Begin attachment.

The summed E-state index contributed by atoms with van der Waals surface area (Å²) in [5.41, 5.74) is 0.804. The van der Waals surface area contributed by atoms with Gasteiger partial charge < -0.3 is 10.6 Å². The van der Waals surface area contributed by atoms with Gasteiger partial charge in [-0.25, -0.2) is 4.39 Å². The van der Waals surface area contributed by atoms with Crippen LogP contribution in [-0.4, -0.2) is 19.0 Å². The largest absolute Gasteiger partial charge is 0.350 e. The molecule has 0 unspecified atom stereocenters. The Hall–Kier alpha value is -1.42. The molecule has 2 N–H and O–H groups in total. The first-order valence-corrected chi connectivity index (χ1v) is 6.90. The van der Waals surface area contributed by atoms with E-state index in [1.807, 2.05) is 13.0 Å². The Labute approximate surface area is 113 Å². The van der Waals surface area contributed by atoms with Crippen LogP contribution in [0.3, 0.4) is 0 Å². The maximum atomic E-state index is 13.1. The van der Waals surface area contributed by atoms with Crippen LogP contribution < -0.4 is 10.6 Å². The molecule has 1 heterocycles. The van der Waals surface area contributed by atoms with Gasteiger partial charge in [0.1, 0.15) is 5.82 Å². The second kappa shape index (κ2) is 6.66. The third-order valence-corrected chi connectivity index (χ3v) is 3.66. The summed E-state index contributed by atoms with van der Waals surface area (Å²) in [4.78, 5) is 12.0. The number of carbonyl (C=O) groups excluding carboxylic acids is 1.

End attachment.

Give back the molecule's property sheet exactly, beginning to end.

The summed E-state index contributed by atoms with van der Waals surface area (Å²) in [5.41, 5.74) is 0.804. The van der Waals surface area contributed by atoms with Gasteiger partial charge < -0.3 is 10.6 Å². The van der Waals surface area contributed by atoms with Gasteiger partial charge in [-0.25, -0.2) is 4.39 Å². The van der Waals surface area contributed by atoms with Crippen LogP contribution in [-0.4, -0.2) is 19.0 Å². The largest absolute Gasteiger partial charge is 0.350 e. The molecule has 0 unspecified atom stereocenters. The Hall–Kier alpha value is -1.42. The molecule has 2 N–H and O–H groups in total. The first-order valence-corrected chi connectivity index (χ1v) is 6.90. The van der Waals surface area contributed by atoms with E-state index in [1.807, 2.05) is 13.0 Å². The Labute approximate surface area is 113 Å². The van der Waals surface area contributed by atoms with Crippen LogP contribution in [0.3, 0.4) is 0 Å². The maximum atomic E-state index is 13.1. The van der Waals surface area contributed by atoms with Crippen LogP contribution < -0.4 is 10.6 Å². The molecule has 1 heterocycles. The van der Waals surface area contributed by atoms with Gasteiger partial charge in [0.1, 0.15) is 5.82 Å². The second kappa shape index (κ2) is 6.66. The third-order valence-corrected chi connectivity index (χ3v) is 3.66. The summed E-state index contributed by atoms with van der Waals surface area (Å²) in [4.78, 5) is 12.0. The number of carbonyl (C=O) groups excluding carboxylic acids is 1.